• HIV can be spread via sweat and tears.
  • Pregnancy can result from touching another person’s genitals.
  • Women who have an abortion ‘are more prone to suicide’.
  • As many as 10% of women who have an abortion become sterile.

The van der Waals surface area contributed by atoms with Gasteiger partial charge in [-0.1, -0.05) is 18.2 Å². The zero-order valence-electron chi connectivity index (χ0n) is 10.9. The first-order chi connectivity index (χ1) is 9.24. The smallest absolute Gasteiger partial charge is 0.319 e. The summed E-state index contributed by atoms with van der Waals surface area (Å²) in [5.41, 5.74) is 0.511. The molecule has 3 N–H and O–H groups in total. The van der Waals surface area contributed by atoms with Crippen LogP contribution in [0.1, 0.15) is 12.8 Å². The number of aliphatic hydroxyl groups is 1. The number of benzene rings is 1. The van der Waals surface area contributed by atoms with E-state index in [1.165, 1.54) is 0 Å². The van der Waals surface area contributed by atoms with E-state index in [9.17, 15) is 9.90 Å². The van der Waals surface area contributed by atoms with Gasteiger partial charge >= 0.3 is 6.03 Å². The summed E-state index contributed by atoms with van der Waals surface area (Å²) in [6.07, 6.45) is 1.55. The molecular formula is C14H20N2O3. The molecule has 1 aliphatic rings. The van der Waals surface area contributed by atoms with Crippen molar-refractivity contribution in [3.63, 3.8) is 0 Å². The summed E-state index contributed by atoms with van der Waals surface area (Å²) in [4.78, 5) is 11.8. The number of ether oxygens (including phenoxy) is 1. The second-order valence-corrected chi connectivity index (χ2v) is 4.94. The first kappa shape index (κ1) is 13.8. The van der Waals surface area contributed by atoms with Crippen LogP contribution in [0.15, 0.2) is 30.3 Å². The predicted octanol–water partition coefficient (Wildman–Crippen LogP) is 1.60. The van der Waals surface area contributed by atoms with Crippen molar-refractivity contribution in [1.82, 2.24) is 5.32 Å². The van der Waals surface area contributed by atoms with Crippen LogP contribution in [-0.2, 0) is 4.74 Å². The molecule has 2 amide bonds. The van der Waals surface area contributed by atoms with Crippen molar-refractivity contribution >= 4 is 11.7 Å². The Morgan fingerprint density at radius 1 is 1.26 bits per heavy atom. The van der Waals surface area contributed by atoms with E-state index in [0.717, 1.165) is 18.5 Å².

As shocking as this may be, abstinence-only sex education is gradually on the rise due to its support by the current Administration in Washington DC of 2017. By teaching children and teenargers false information, it leads them to be unprepared to have safe sex later in their lives, either before or after marriage. A common argument of pro-abstinence teachers, is that if schools advocate against the use of drugs and the dangers of using them, then why should schools engage in teaching how to have safe sex. They claim it will just encourage kids to have more premarital sex (Livni). Firstly, sex and drugs are not interchangeable. One is a natural human function and process while the other is generally man made, synthetic, and lethal. By comparing sex to drugs, not only is it making the subject seem more shameful and secretive, it deters teenagers from asking for help or knowledge on the topic. Another argument against liberal sex ed is that by teaching in-depth sexual education, schools will influence students to engage in more sexual activities. According to research done by the World Health Organization, however, “there is no evidence that” in-depth sexual education “encourages sexual activity” (Masl). One popular abstinence-only education program is called Choosing the Best. In this curriculum, the teacher “compares people who have sex before marriage to chewed-up gum,” saying that those who have lost their virginity aren’t as appealing at those who have not (Denvir). Not only is this incredibly degrading to teenagers and their body/worth, but it also perpetuates the belief that virginity- a construct in which someone performs sexual intercourse for the first time- determine one’s self worth. Historically, virginity is a state in which a woman has not had her hymen broken through sexual intercourse. Thanks to modern science, doctors have concluded that the hymen wears away naturally over time, which nullifies the meaning of the ‘medical’ definition of virginity. Virginity is still a term used today, but instead of it being an actual physical state of being, it is now recognized as a medically inaccurate phrase with origins in the idea that women are sexual objects with labels that determine their value. Nevertheless, virginity is still valued in women in religious and conservative communities.